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A novel RNA sequencing data analysis method for cell line authentication
KTH, School of Biotechnology (BIO), Proteomics and Nanobiotechnology.ORCID iD: 0000-0003-0492-9960
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2017 (English)In: PLoS ONE, ISSN 1932-6203, E-ISSN 1932-6203, Vol. 12, no 2, article id e0171435Article in journal (Refereed) Published
Abstract [en]

We have developed a novel analysis method that can interrogate the authenticity of biological samples used for generation of transcriptome profiles in public data repositories. The method uses RNA sequencing information to reveal mutations in expressed transcripts and subsequently confirms the identity of analysed cells by comparison with publicly available cell-specific mutational profiles. Cell lines constitute key model systems widely used within cancer research, but their identity needs to be confirmed in order to minimise the influence of cell contaminations and genetic drift on the analysis. Using both public and novel data, we demonstrate the use of RNA-sequencing data analysis for cell line authentication by examining the validity of COLO205, DLD1, HCT15, HCT116, HKE3, HT29 and RKO colorectal cancer cell lines. We successfully authenticate the studied cell lines and validate previous reports indicating that DLD1 and HCT15 are synonymous. We also show that the analysed HKE3 cells harbour an unexpected KRAS-G13D mutation and confirm that this cell line is a genuine KRAS dosage mutant, rather than a true isogenic derivative of HCT116 expressing only the wild type KRAS. This authentication method could be used to revisit the numerous cell line based RNA sequencing experiments available in public data repositories, analyse new experiments where whole genome sequencing is not available, as well as facilitate comparisons of data from different experiments, platforms and laboratories.

Place, publisher, year, edition, pages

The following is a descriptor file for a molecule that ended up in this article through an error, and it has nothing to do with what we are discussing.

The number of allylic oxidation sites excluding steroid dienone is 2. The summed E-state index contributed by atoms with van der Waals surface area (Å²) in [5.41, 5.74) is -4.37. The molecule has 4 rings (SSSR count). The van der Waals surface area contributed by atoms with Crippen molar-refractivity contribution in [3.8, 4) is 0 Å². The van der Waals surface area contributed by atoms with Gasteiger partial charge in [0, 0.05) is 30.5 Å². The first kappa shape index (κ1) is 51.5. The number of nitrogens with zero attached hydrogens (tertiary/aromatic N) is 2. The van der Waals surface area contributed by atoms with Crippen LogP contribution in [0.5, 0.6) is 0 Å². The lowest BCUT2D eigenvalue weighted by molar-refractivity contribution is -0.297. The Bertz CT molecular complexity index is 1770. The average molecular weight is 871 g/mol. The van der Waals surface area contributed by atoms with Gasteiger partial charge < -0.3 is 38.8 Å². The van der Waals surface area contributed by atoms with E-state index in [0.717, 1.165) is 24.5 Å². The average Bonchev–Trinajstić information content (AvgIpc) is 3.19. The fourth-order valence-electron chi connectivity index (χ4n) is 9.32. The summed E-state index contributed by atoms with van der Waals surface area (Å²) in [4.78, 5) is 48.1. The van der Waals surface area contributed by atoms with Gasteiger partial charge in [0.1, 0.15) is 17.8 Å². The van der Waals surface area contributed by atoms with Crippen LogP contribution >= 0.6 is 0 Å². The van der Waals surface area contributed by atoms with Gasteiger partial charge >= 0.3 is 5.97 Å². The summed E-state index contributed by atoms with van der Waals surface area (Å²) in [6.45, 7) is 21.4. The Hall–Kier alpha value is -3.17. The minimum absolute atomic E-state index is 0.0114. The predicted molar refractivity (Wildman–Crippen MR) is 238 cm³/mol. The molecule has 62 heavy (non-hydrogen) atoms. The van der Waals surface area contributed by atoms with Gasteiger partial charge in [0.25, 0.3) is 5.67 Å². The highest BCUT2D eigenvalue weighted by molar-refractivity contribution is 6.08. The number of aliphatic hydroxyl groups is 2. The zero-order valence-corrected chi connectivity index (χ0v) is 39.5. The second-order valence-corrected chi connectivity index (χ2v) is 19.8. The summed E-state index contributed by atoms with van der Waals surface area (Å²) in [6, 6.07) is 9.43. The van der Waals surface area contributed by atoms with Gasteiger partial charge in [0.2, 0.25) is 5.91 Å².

PUBLIC LIBRARY SCIENCE , 2017. Vol. 12, no 2, article id e0171435
National Category
Biological Sciences
Identifiers
URN: urn:nbn:se:kth:diva-204084DOI: 10.1371/journal.pone.0171435ISI: 000394423800024PubMedID: 28192450Scopus ID: 2-s2.0-85012231859OAI: oai:DiVA.org:kth-204084DiVA, id: diva2:1085453
Note

QC 20170329

Available from: 2017-03-29 Created: 2017-03-29 Last updated: 2018-09-05Bibliographically approved
In thesis
1. Exploring genetic heterogeneity in cancer using high-throughput DNA and RNA sequencing
Open this publication in new window or tab >>Exploring genetic heterogeneity in cancer using high-throughput DNA and RNA sequencing
2018 (English)Doctoral thesis, comprehensive summary (Other academic)
Abstract [en]

High-throughput sequencing (HTS) technology has revolutionised the biomedical sciences, where it is used to analyse the genetic makeup and gene expression patterns of both primary patient tissue samples and models cultivated in vitro. This makes it especially useful for research on cancer, a disease that is characterised by its deadliness and genetic heterogeneity. This inherent genetic variation is an important aspect that warrants exploration, and the depth and breadth that HTS possesses makes it well-suited to investigate this facet of cancer.